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John Atkinson Posted: Mar 30, 2013 0 comments
It was announced Friday March 29 that guitar manufacturer Gibson was to buy a majority stake in Japanese company TEAC, which manufactures audio components sold under the TEAC, Tascam, and Esoteric brandnames. From the press release: "Gibson has entered into an agreement, signed today, with Phoenix Capital in which two investment funds operated by Phoenix Capital have agreed to sell to Gibson all the shares they own in TEAC Corporation, or 157,447,000 shares, (54.4% of the issued and outstanding shares), at a price agreed between the parties of 31 JPY per share. . ."
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Stereophile Staff Posted: Mar 29, 2013 0 comments
Luxman does DSD at listening events to be held at Audio Revelation in Carlsbad, California, and The Gramophone in Alberta, Canada.
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Kalman Rubinson Posted: Mar 27, 2013 18 comments
There has been a lot of buzz lately generated by show demonstrations of DSD recordings played directly from files and as the opportunity to download DSD files is expanding. The reactions of our writers have ranged from "impressive," to an "epiphany," to my own delight reported in the upcoming May issue of Stereophile. The hardware used has been mostly professional (Sonoma workstation) or semi-professional (Mytek Stereo 192-DSD) or, at the very least, costly enough for the unconvinced to hesitate. Now, in one fell swoop, Oppo has made this possible at no cost at all for those of us who own an Oppo BDP-103 or BDP-105.
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Jason Victor Serinus Posted: Mar 17, 2013 2 comments
Visitors to Montreal's annual Salon Son et Image (SSI) high performance audio show will notice some changes when the three-day event opens to the public on Friday March 22 in its customary location, Hotel Hilton Bonaventure. For starters, instead of the approximately 100 exhibit rooms encountered in 2011, and the approximately 85 last year, visitors will discover 70, including two dedicated to home theater, as well as 370 brands.
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Jason Victor Serinus Posted: Mar 17, 2013 16 comments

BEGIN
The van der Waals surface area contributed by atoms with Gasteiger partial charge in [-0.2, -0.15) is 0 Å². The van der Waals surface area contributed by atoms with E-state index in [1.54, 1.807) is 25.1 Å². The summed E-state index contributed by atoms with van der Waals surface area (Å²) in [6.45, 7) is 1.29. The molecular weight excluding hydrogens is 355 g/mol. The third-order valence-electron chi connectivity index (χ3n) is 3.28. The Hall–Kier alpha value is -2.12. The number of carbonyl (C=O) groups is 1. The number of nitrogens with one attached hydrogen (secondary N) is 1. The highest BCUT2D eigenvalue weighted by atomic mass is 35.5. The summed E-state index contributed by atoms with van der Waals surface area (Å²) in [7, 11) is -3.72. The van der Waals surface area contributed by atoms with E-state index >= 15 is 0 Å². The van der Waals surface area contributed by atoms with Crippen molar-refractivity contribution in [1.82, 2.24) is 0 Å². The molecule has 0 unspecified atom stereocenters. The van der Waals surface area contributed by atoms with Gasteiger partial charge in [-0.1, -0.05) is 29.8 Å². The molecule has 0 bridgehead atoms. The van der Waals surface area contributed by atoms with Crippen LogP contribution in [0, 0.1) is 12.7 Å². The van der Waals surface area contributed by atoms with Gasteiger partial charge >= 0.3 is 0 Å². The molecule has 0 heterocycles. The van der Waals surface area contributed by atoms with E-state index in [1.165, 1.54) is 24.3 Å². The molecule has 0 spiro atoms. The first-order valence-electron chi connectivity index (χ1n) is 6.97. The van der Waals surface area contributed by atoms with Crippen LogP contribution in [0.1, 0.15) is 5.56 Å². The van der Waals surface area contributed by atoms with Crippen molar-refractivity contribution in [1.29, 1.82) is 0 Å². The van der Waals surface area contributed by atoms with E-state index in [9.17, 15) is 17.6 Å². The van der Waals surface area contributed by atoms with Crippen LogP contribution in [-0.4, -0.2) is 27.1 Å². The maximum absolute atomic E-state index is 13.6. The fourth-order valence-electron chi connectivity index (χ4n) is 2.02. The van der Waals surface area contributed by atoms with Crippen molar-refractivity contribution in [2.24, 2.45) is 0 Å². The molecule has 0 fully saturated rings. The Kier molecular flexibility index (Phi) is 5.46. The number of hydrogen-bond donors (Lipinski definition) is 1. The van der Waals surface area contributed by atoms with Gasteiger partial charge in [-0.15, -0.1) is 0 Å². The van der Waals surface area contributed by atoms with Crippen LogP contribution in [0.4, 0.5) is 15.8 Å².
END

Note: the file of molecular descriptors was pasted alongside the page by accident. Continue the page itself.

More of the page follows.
Alan (left) and Simon (right) Zreczny of Audio Consultants

When a retailer entitles his two-day open house, "Innovations in High Fidelity," it's essential that his staff know their stuff. For Audio Consultants, there was no question. With four stores in the greater Chicago area, Audio Consultants is, save perhaps for Magnolia, the largest as well as longest established audio dealer in the region.

Audio Consultants was also the only Chicago area high-end store to abstain from exhibiting at Axpona Chicago. When asked why, Simon Zreczny, who runs the store with his son, Alan, replied, "I don't like to be at shows. I don't enjoy doing them. I'm happiest with my customers. I attend 50 live concerts a year, and I always see my customers next to me."

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Jason Victor Serinus Posted: Mar 03, 2013 6 comments
It's not just the first audio show in Chicago in 14 years, since Stereophile's Hi-Fi ’99 at the Palmer House. It's also the first in a millennium where computer audio is changing every aspect of the music and audio industries.

Nor is it a minor effort. AXPONA Chicago, which runs March 8–10 on five floors of the Doubletree by Hilton O'Hare Airport, promises 90 separate exhibit rooms, 74 table displays in approximately 30 different booths presenting 100 or so brands, and equipment from over 400 manufacturers. Dealers exhibiting number 26, with 15 from Chicago, and others from New York, California, Florida, and other states. That's a lot of show.

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Robert Deutsch Posted: Mar 03, 2013 3 comments
There's been a lot of concern expressed about the difficulties experienced by bricks-and-mortar audio retailers, and I guess these concerns are well founded, but some retailers continue to not only survive but thrive.

One such retailer is American Sound of Canada, located in the Toronto suburb of Richmond Hill. Owned and managed by Angie Lisi (known to all her customers as just "Angie"), American Sound was founded in 1970, and has recently opened a second location a few miles up the road, called Angie's Audio Corner, specializing in their higher-end lines. Angie's very capable assistants, Leyland and Arnold, now look after the Richmond Hill store, and Angie's Audio Corner is Angie's baby. Converted from an old residential property, Angie's Audio Corner has a more sophisticated upscale boutique vibe than the Richmond Hill store, but, with Angie in charge, the atmosphere is still welcoming rather than stuffy.

Angie's Audio Corner had an event on February 28 to introduce some of their new lines, including Joseph Audio speakers, the latest Meridian Sooloos music server, Brinkmann turntables, and Zesto Audio line stage and phono stage.

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John Marks Posted: Feb 24, 2013 0 comments
Image courtesy the Berklee College of Music